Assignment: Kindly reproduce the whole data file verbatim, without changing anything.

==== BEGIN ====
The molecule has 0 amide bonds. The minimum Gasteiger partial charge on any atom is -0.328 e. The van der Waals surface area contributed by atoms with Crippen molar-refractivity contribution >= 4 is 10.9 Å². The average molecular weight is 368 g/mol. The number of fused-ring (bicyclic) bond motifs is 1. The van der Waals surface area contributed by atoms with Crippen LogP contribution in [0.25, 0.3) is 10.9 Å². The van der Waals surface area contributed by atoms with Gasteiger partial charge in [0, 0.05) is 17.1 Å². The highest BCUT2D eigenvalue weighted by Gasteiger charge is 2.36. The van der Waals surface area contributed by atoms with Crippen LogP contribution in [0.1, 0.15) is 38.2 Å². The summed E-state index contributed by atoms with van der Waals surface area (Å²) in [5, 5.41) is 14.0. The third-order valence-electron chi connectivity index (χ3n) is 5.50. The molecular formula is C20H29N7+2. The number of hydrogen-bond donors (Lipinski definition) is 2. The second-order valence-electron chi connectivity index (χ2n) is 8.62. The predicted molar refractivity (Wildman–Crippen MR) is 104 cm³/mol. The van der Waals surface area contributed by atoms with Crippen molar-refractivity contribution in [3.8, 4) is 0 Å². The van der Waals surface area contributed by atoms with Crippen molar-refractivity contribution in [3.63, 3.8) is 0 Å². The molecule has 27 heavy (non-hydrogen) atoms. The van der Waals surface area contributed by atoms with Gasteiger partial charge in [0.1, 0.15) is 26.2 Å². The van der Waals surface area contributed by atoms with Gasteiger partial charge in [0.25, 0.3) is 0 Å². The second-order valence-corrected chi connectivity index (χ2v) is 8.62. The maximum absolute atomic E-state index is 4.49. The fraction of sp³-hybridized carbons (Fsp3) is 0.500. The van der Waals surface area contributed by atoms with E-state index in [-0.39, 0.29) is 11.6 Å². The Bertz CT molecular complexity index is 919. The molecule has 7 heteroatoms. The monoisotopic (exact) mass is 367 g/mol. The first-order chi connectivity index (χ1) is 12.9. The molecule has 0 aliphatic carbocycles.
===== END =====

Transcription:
The molecule has 0 amide bonds. The minimum Gasteiger partial charge on any atom is -0.328 e. The van der Waals surface area contributed by atoms with Crippen molar-refractivity contribution >= 4 is 10.9 Å². The average molecular weight is 368 g/mol. The number of fused-ring (bicyclic) bond motifs is 1. The van der Waals surface area contributed by atoms with Crippen LogP contribution in [0.25, 0.3) is 10.9 Å². The van der Waals surface area contributed by atoms with Gasteiger partial charge in [0, 0.05) is 17.1 Å². The highest BCUT2D eigenvalue weighted by Gasteiger charge is 2.36. The van der Waals surface area contributed by atoms with Crippen LogP contribution in [0.1, 0.15) is 38.2 Å². The summed E-state index contributed by atoms with van der Waals surface area (Å²) in [5, 5.41) is 14.0. The third-order valence-electron chi connectivity index (χ3n) is 5.50. The molecular formula is C20H29N7+2. The number of hydrogen-bond donors (Lipinski definition) is 2. The second-order valence-electron chi connectivity index (χ2n) is 8.62. The predicted molar refractivity (Wildman–Crippen MR) is 104 cm³/mol. The van der Waals surface area contributed by atoms with Crippen molar-refractivity contribution in [3.8, 4) is 0 Å². The van der Waals surface area contributed by atoms with Crippen molar-refractivity contribution in [3.63, 3.8) is 0 Å². The molecule has 27 heavy (non-hydrogen) atoms. The van der Waals surface area contributed by atoms with Gasteiger partial charge in [0.1, 0.15) is 26.2 Å². The van der Waals surface area contributed by atoms with Gasteiger partial charge in [0.25, 0.3) is 0 Å². The second-order valence-corrected chi connectivity index (χ2v) is 8.62. The maximum absolute atomic E-state index is 4.49. The fraction of sp³-hybridized carbons (Fsp3) is 0.500. The van der Waals surface area contributed by atoms with E-state index in [-0.39, 0.29) is 11.6 Å². The Bertz CT molecular complexity index is 919. The molecule has 7 heteroatoms. The monoisotopic (exact) mass is 367 g/mol. The first-order chi connectivity index (χ1) is 12.9. The molecule has 0 aliphatic carbocycles.